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Thread: Lost Foam Cast Iron

  1. #1
    Senior Member cactusdreams's Avatar
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    Lost Foam Cast Iron

    I keep thinking about the sander fence I want to make and the shape might be too tricky for a 2 part sand mold but my mind keeps going to lost foam. Searched here but couldn't find much. Has anyone done lost foam iron casting? Kentucky Packrat mentioned it briefly but no details. I found plenty of use in industry and there's much emphasis on the coatings being just right especially in terms of permeability. Around the 3:00 mark here.

    Found a company that makes lost foam iron coatings and will see if they sell small amounts. Will call IFSCO too but didn't see anything in their catalog.
    http://www.sefp.net/prod.html
    And a great breakdown of how lost foam coatings work and hints to possible home brews.
    http://cdn.intechopen.com/pdfs-wm/29758.pdf
    Looks like the ingredients could be rounded up but the critical percentages are a mystery. So just wondered if anyone has been down this road. Much of the info available indicates lost foam is better than sand for casting iron in many respects and could be great for a small one off job like my sander fence.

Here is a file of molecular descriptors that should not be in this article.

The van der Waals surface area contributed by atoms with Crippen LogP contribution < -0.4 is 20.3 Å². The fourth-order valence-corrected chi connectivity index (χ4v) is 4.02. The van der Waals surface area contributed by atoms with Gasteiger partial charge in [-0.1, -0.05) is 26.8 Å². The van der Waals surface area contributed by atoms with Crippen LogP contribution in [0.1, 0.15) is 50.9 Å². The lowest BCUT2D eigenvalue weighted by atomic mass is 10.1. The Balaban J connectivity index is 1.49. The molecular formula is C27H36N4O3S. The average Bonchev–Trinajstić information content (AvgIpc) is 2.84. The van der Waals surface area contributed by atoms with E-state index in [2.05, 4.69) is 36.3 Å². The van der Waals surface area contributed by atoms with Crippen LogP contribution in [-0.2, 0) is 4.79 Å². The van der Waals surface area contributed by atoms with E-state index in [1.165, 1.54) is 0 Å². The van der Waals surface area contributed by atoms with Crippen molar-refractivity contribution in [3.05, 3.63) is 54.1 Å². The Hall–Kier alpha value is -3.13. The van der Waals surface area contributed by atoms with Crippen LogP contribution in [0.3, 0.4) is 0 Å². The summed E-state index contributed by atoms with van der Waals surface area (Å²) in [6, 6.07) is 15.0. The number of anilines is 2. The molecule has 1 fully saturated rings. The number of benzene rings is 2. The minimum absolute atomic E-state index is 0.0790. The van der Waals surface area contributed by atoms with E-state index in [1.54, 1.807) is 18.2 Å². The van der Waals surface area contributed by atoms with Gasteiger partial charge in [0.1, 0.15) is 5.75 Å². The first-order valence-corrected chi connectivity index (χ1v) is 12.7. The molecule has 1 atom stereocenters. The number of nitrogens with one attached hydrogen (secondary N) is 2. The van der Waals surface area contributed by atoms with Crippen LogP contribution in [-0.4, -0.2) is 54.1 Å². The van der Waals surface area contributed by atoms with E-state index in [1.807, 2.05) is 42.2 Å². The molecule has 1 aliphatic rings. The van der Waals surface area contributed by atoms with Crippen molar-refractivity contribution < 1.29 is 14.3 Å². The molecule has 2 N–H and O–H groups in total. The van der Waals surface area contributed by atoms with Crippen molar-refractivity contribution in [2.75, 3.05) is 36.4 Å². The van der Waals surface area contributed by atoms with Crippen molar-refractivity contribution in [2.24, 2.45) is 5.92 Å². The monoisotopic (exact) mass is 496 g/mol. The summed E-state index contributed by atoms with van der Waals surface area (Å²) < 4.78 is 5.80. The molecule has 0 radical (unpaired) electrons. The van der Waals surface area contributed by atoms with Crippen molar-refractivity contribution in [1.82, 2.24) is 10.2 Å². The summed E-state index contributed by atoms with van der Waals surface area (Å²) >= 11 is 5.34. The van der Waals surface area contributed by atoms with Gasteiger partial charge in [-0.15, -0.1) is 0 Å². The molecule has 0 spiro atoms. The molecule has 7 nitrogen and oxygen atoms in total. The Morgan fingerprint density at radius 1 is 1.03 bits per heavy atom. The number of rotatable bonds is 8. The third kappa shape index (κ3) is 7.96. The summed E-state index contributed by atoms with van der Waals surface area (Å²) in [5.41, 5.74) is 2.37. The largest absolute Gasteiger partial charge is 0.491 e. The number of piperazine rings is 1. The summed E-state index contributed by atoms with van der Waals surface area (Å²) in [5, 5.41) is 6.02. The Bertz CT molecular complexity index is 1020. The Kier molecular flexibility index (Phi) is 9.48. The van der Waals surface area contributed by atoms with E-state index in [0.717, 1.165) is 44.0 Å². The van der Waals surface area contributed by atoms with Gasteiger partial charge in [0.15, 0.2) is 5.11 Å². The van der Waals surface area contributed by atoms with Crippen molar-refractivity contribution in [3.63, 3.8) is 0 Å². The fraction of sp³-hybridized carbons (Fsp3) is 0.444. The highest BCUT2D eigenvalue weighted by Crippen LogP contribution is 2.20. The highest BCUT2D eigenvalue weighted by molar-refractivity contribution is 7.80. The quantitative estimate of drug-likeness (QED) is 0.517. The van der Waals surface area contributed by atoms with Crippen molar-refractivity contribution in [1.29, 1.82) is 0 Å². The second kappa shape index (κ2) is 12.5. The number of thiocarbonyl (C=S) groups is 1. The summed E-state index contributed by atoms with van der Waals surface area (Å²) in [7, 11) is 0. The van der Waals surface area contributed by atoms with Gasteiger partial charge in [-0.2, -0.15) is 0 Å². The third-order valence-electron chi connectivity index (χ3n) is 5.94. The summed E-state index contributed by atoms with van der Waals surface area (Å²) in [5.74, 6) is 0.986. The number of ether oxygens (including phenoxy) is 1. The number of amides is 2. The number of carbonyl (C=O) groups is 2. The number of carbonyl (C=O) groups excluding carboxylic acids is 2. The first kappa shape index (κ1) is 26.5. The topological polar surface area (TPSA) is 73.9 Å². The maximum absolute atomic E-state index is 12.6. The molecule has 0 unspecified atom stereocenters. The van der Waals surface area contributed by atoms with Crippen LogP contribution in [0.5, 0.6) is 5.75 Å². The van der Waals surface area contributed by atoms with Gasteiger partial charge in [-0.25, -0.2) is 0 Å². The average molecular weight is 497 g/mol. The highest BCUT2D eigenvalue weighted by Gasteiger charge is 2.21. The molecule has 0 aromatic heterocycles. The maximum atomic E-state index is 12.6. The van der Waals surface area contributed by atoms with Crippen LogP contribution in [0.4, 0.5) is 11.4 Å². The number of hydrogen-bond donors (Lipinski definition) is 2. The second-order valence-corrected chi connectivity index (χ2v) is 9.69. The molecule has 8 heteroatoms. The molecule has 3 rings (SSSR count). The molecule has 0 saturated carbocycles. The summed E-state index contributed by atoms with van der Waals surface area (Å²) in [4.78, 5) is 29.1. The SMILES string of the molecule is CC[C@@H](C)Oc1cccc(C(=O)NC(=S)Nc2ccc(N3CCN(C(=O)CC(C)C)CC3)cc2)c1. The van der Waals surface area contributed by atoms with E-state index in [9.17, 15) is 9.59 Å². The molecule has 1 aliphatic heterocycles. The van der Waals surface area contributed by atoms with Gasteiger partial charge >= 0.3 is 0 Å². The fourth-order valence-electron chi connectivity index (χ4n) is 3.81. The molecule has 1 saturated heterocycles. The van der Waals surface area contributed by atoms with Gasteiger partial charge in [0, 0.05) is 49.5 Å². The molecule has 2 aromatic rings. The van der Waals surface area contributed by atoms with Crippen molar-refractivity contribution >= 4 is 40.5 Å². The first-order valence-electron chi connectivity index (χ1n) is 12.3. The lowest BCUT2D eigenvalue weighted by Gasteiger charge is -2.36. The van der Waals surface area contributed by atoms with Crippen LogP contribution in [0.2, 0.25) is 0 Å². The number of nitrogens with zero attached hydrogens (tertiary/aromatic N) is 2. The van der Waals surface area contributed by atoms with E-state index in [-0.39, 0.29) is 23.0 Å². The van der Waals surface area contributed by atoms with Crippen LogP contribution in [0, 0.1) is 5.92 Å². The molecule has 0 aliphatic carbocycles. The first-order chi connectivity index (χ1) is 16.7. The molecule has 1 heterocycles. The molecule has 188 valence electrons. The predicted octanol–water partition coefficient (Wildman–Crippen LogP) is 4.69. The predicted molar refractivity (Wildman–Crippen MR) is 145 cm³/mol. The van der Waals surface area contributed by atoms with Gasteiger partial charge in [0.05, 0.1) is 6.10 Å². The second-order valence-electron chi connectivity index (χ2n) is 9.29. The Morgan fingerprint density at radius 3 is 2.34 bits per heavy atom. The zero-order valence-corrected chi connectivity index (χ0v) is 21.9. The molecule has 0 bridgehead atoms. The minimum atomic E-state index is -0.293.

People who say it cannot be done should not interrupt those who are doing it.

  2. #2
    The first page of the "Simple draft and full mold" Sticky shows the spacer blocks I did in cast iron for the Jeep. I coated it with my usual thinned taping compound if I recall and may have vented it with a needle after the coating dried. All the same pouring rules apply and it goes faster.
    If you think you can't do it, you're right!

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    <thread jack>
    04:31 - "Double nodularity confirmation " Is it just me or does this video sound like the Turbo encabulator?

    https://www.youtube.com/watch?v=2fjcJp_Nwvk

    </threadjack>

    Cool video, and a process I would love to do.

    Regards,
    Mark

  4. #4
    Senior Member cactusdreams's Avatar
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    Thanks! That's just what I needed. Might have been overthinking the coating from what I saw. It looks like you kept everything flowing downhill. Not unlike the sander fence shape either. Liked your section on making the foam rammer too. Might try that on my vertical slo-mo foam lathe. Found another industrial vid on lost foam iron with some nice foam carving techniques at 15:35 to 17:15. The heavily accented computer generated voice is pretty annoying though. Lot's of other tricks and info that can be used by us here too.
    https://www.youtube.com/watch?v=6fEU3fuQd9s

    rotarysmp, I just like the sound of "turbo encabulator". Wait till you hear the voice on the other video.
    People who say it cannot be done should not interrupt those who are doing it.

  5. #5
    Moderator DavidF's Avatar
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    Quote Originally Posted by rotarysmp View Post
    <thread jack>
    04:31 - "Double nodularity confirmation " Is it just me or does this video sound like the Turbo encabulator?